As of yesterday I began competing in a weekly performance competition called, "Mr Everything," which, according to the description provided by its producers is "The Search for the Guy Who Is EVERYTHING!" What wasn't mentioned is that "everything" is glitter and tassels. I was apprehensive about joining this competition from the first time I was asked to do it. While I am a queer performer who uses elements of what is considered drag, I am not a gay club/bar performer; I don't lip-sync, twerk, give sexual performances or do camp. Most of my performances are laced with a message about society while still being entertaining. But, last night, I realized what I have always known, the "gay community" limits itself…. immensely.
Last night, I performed a medley of songs, preluded by a Kill Bill monologue. I sang live, I delivered choreography, I did my thing. Now, I was already at a disadvantage going on stage 3rd in a competition that lasts for hours, I was well aware of that when it was first brought to my attention. My kind of performance is much easier when a crowd is a little more hype. But, I can do my thing regardless. After performing my number I was told,
"It's clear you can sing, you have a strong voice. Although the system here isn't good for that sort of thing. You can dance, you're a good dancer. But, I felt like we were just watching you perform. I would have liked to have seen a reveal of glitter or tassels."
Glitter and Tassels. Now, I don't mind getting feedback. I like getting feedback, but when my feedback is "glitter and tassels," there's a problem. The "gay scene" is so limited with what it accepts as performance. Granted, there are tons of talented performers in this group. There are. I can't help but feel like I'm at a disadvantage because I don't lip-sync to popular songs, shake my ass or twerk. What does it say about our community when a "good lip-sync” is worth more than good live vocals? Seriously. When twerking is held at a higher regard than dancing. Singing and dancing take a lot of work to master, a lot of rehearsal, a lot of dedication and I'm very disappointed that the "gay community" has cheapened the idea of performance to sex and imitation. I politely responded to the judges,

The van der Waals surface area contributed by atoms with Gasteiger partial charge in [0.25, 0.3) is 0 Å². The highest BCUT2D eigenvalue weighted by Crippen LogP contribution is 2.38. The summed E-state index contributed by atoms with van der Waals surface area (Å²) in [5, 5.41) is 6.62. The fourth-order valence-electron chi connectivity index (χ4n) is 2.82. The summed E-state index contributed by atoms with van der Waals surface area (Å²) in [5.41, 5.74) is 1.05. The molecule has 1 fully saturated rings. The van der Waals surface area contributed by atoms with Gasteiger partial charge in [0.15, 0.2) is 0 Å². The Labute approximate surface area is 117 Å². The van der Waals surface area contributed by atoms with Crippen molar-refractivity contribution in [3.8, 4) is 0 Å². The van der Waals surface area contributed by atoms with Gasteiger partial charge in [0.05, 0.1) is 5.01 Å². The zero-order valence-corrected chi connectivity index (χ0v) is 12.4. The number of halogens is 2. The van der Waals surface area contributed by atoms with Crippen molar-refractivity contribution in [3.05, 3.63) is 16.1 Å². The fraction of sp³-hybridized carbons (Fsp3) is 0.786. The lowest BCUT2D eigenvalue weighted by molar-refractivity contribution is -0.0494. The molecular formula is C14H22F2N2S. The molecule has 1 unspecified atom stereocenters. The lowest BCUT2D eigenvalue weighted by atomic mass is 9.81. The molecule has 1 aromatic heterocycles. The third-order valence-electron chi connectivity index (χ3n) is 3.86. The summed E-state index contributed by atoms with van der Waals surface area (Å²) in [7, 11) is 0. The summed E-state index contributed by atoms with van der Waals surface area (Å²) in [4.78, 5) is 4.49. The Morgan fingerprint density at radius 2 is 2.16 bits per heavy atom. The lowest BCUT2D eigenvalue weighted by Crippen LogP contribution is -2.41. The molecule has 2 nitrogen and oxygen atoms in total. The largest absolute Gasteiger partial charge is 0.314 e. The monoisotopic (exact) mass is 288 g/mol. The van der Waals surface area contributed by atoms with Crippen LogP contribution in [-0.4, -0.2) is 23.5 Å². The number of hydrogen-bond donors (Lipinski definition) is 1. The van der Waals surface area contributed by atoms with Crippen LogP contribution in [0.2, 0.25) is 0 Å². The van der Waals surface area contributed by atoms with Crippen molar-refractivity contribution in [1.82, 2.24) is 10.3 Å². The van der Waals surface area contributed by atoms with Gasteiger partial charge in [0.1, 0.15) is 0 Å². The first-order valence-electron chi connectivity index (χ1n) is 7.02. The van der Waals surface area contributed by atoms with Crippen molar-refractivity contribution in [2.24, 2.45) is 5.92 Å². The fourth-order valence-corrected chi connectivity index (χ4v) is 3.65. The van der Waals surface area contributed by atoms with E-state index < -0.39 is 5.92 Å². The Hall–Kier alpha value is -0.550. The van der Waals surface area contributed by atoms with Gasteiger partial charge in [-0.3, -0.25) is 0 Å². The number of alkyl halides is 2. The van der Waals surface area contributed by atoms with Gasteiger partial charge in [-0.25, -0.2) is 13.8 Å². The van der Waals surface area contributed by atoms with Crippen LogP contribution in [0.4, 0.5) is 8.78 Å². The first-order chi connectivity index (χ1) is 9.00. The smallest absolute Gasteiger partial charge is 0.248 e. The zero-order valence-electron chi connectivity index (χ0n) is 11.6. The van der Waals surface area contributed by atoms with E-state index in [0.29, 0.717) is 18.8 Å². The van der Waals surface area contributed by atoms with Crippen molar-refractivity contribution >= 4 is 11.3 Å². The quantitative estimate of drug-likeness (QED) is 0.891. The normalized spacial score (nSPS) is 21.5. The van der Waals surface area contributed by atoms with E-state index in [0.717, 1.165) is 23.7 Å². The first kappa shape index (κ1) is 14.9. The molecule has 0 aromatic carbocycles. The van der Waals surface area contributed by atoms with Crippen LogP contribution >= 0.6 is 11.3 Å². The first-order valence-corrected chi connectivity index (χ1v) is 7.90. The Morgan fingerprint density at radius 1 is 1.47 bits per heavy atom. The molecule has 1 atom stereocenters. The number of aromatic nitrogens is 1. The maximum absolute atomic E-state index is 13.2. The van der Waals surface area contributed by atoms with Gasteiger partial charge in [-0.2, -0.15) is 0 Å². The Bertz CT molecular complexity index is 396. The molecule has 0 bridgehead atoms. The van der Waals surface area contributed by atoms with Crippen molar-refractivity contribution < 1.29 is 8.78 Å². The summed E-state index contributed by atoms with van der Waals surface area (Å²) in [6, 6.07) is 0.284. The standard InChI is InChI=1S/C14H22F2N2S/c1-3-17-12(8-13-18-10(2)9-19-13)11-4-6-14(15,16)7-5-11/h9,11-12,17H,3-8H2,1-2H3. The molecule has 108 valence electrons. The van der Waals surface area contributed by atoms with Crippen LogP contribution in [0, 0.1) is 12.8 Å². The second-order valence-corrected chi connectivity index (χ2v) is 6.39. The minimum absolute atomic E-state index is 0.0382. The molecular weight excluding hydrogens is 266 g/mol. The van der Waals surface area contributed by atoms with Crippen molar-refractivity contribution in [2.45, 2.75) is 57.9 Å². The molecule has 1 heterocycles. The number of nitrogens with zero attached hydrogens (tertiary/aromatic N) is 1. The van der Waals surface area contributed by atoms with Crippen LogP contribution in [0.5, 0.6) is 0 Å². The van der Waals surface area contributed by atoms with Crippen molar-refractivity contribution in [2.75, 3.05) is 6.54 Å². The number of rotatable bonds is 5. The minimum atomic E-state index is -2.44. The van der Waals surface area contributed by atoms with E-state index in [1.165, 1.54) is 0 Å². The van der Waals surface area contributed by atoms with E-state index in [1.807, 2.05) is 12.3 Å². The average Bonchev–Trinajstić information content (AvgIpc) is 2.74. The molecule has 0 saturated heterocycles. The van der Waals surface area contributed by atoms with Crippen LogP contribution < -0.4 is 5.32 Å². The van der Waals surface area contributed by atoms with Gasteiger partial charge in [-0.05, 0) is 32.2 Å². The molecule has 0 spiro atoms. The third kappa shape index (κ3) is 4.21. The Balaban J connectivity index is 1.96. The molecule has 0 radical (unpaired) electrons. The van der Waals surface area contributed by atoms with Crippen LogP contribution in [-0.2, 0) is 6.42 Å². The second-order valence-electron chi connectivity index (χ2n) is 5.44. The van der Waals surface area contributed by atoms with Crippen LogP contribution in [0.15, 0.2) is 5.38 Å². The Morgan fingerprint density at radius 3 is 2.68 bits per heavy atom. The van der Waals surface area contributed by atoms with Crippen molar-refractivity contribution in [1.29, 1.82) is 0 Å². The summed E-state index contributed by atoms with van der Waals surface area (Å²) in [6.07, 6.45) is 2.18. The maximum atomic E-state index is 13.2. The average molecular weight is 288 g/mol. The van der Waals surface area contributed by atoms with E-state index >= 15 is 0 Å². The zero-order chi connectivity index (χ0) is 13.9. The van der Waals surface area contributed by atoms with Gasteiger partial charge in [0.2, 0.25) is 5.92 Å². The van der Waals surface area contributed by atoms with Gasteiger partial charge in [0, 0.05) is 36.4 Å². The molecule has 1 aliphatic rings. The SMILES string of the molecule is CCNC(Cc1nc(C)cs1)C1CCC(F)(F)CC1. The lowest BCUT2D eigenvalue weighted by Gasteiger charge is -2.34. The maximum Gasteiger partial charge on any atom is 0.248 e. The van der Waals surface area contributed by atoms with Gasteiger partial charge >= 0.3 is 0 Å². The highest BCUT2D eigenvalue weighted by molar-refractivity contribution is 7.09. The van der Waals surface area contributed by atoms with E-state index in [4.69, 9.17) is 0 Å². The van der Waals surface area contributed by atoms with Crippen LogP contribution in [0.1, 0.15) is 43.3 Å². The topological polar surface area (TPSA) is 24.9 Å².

"I appreciate your feedback and I feel bad that because I don't adhere to the ideas you discussed it will hurt me in the competition. You won't see me in glitter or tassels because it's not my style. I keep it barebones, it's about the talent."
Our judges didn't like this feedback, as I was sure they wouldn't. But, I am cursed with this thing called "integrity". The judges celebrate all things twerk, ass, physique, attractiveness…. things like that. I heard the word "twerk" last night more times than I had in my entire life and this is why I will never be part of the "gay community". I have been studying performance for years, in university, on my own, PROFESSIONALLY… and I realize this is a late night performance competition, but I refuse to cheapen myself so that a few people who have careers in drag or what have you, will say something like, "girl, that was sick. Fierce. All I gotta say is snap!" I would like to challenge the gay community to… well, not be so basic. I just imagine what Beyoncé would say if someone told her, "you can sing, you can dance… yeah, yeah, but where's the glitter." I feel like Beyoncé when her solo career first began, surrounded by all these over sexualized performers who lip-sync and phone in performances and frankly it took a long time for Beyoncé to rise to a place above them, but I ask you this…. where is Britney Spears now? Christina who? Jessica what?
It's amazing that I can do a similar performance at The Trocadero…. yes, The Trocadero, just two weeks prior and bring the house down….. Yes, I brought it down. But, that's because the crowd was mixed, it wasn't filled with just gays who want to see some ass shaking, there were gay, straight, bi, black, white… over 600 of them and not one of them told me after my performance…. "I wish you had glitter or tassels."